High Court Says File-Sharing Companies May be Sued

High Court Says File-Sharing Companies May be Sued
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High Court Says File-Sharing Companies May be Sued

The Supreme Court says Internet file-sharing services will be held liable if their customers illegally share files such as digital music and movies.
The decision sends the case back to the lower court, which had ruled in favor of file-sharing services Grokster and StreamCast Networks on the grounds that the companies couldn't be sued, the Associated Press reports.
In a unanimous decision, the court rejected arguments that the lawsuits will have a chilling effect on new digital music listening technologies, such as the iPod.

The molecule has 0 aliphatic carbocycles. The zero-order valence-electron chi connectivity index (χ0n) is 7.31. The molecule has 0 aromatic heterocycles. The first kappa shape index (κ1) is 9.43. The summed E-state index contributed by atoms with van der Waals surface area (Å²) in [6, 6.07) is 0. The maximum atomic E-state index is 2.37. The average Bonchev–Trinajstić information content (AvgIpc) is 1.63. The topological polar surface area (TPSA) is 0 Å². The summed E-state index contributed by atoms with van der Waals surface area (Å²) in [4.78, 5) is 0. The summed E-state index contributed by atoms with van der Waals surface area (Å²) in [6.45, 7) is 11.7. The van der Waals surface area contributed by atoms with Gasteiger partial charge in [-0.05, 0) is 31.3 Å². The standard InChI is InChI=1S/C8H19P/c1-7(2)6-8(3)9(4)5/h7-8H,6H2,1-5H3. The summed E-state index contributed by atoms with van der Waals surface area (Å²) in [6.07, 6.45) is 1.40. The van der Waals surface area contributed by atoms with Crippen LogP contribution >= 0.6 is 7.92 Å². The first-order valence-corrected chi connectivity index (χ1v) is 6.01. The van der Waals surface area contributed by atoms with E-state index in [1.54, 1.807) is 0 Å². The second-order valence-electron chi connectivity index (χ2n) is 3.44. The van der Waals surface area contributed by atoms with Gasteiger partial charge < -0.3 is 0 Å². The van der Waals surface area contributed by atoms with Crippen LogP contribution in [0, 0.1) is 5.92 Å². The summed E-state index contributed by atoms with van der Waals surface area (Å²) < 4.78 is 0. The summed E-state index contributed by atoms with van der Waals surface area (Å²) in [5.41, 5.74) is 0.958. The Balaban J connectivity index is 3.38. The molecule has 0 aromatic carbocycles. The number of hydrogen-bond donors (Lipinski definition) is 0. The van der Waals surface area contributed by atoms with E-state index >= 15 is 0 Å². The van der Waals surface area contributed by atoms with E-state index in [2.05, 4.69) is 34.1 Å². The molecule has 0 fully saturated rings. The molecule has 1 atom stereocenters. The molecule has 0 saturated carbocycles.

TV broadcasters consider the ruling a victory, arguing that the majority of digital peer-to-peer file-sharing on computer networks infringes on the copyrights of the originator of the content.
"Today's court decision in the Grokster case underscores a principle Public Knowledge has long promoted - punish infringers, not technology," said Gigi B. Sohn, president of Public Knowledge, in a statement.
"The court has sent the case back to the trial court so that the trial process can determine whether the defendant companies intentionally encouraged infringement. What this means is, to the extent that providers of P2P technology do not intentionally encourage infringement, they are exempt from secondary liability under our copyright law."
She said the court also acknowledged that there are lawful uses for peer-to-peer technology including distribution of electronic files by universities, government agencies, corporations and libraries.